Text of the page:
COP26 - keeping our leaders accountable

Leadership Network member Michelle Too reflects on COP26 – the international climate change conference she attended online late last year. She looks at some of the key pledges New Zealand has signed and the role young engineers like herself are playing to tackle the climate crisis.

A woman holding a placard that reads 'Planet over profit" at a demonstration

Three months have passed since the close of the UN Climate Change Conference of Parties in Glasgow (COP26). Many pledges were made but the race is far from over.

The COP26 president, Rt Hon Alok Sharma MP, reflected that the 1.5 degrees goal is only just alive: “Its pulse is weak and will only survive if we keep our promises and translate commitments into rapid action”.

The Paris Agreement (COP21) specified that every five years, increasingly ambitious climate action must be set out by all countries through their Nationally Determined Contributions (NDCs) – a plan for reducing emissions.

This made COP26 a significant conference, made even more so as the COVID-19 pandemic had already postponed it by a year and following United Nations Secretary-General, António Guterres, labelling the 2021 Intergovernmental Panel on Climate Change (IPCC) report a “code red for humanity” in terms of human-driven global warming.

The Glasgow Climate Pact - an agreement of actions reached at the conference - progressed action on climate change mitigation, adaptation, finance and collaboration.

New Zealand and countries in Asia made varying pledges regarding electric vehicles, coal, methane, and reforestation. Some pledges made by New Zealand and Asian countries include:

  • Global Methane Pledge: reducing methane emissions to 30 percent of 2020 levels by 2030. This was signed by over 100 countries, including New Zealand, Indonesia, Iraq, Pakistan,  Nepal, Philippines, Singapore, Vietnam, Republic of Korea, and Kuwait, but not by two of the biggest emitters India and China.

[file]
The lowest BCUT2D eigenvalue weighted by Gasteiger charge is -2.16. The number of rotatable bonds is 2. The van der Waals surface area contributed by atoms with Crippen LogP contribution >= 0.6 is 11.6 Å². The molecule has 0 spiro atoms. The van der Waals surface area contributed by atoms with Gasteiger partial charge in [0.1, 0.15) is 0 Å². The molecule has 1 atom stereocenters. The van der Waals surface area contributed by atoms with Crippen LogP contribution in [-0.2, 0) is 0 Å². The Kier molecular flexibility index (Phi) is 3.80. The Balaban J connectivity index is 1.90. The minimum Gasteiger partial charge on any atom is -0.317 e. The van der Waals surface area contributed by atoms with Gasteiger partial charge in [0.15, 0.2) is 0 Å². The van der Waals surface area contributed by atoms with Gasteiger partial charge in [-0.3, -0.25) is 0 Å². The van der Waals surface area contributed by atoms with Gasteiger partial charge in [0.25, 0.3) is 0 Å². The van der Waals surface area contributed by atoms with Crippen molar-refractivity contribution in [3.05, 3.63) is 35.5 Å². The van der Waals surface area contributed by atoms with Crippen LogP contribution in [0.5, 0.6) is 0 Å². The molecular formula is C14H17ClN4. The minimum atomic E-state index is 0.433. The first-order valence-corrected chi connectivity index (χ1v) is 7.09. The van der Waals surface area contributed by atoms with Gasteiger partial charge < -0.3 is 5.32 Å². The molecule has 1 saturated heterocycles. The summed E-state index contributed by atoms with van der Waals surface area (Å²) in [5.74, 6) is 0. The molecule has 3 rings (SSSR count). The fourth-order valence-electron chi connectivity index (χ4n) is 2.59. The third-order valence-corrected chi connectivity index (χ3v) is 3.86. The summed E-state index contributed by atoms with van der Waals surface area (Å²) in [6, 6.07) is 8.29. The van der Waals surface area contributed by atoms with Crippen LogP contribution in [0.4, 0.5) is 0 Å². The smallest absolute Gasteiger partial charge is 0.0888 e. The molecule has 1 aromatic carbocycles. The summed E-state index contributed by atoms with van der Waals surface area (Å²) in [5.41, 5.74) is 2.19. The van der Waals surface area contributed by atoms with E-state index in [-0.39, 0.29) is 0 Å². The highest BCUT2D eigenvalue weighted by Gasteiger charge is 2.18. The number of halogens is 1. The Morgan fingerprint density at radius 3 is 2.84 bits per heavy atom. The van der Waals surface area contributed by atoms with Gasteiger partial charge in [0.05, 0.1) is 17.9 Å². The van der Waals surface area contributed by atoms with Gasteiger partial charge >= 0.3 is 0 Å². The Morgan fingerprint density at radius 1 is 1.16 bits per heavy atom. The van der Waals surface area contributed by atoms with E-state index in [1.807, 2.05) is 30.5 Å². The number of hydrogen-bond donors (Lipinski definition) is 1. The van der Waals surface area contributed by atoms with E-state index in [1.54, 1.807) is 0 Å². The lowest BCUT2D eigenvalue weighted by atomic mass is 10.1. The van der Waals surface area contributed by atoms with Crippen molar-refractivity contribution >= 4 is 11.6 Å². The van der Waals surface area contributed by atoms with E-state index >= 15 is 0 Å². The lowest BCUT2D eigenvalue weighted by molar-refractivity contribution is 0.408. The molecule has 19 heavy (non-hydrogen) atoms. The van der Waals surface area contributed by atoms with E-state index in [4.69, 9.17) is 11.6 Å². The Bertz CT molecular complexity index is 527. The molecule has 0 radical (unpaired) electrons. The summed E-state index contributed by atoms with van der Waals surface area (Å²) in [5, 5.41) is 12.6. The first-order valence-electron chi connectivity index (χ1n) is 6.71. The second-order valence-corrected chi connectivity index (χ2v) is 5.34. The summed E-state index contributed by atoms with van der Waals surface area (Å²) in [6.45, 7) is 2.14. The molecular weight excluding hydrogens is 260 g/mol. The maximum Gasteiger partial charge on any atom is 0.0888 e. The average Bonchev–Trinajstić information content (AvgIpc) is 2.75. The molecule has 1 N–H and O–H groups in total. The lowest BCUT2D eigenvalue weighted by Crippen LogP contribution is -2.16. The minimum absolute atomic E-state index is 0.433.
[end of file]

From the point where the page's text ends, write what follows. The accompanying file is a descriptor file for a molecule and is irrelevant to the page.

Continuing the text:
• Glasgow Leaders’ Declaration on Forests and Land Use: Halting and reversing forest loss and land degradation by 2030. This was the first big declaration at COP26 and was signed by 141 parties (representing over 90 percent of the world’s forests), including New Zealand, Bangladesh, Bhutan, China, Indonesia, Israel, Malaysia, Mongolia, Nepal, Pakistan, Philippines, South Korea, Sri Lanka, Syria, United Arab Emirates, and Vietnam.
  • Global Coal to Clean Power Transition Statement: A commitment to end domestic and international investments in new coal power plants. Supported by over 45 parties, including New Zealand, Maldives, Nepal, Philippines, Singapore, Korea, Sri Lanka, Vietnam, Indonesia. Among major coal produces China, Australia, India, Japan, and the US are yet to sign.
  • COP26 Declaration on Accelerating the Transition to 100% Zero Emission Cars and Vans: All sales of new cars and vans being zero emission globally by 2040, and by no later than 2035 in leading markets. By 2030 for business with vehicle fleets. This agreement was signed by governments, cities and businesses, including New Zealand, India, and Cambodia, as well as several cities in South Korea.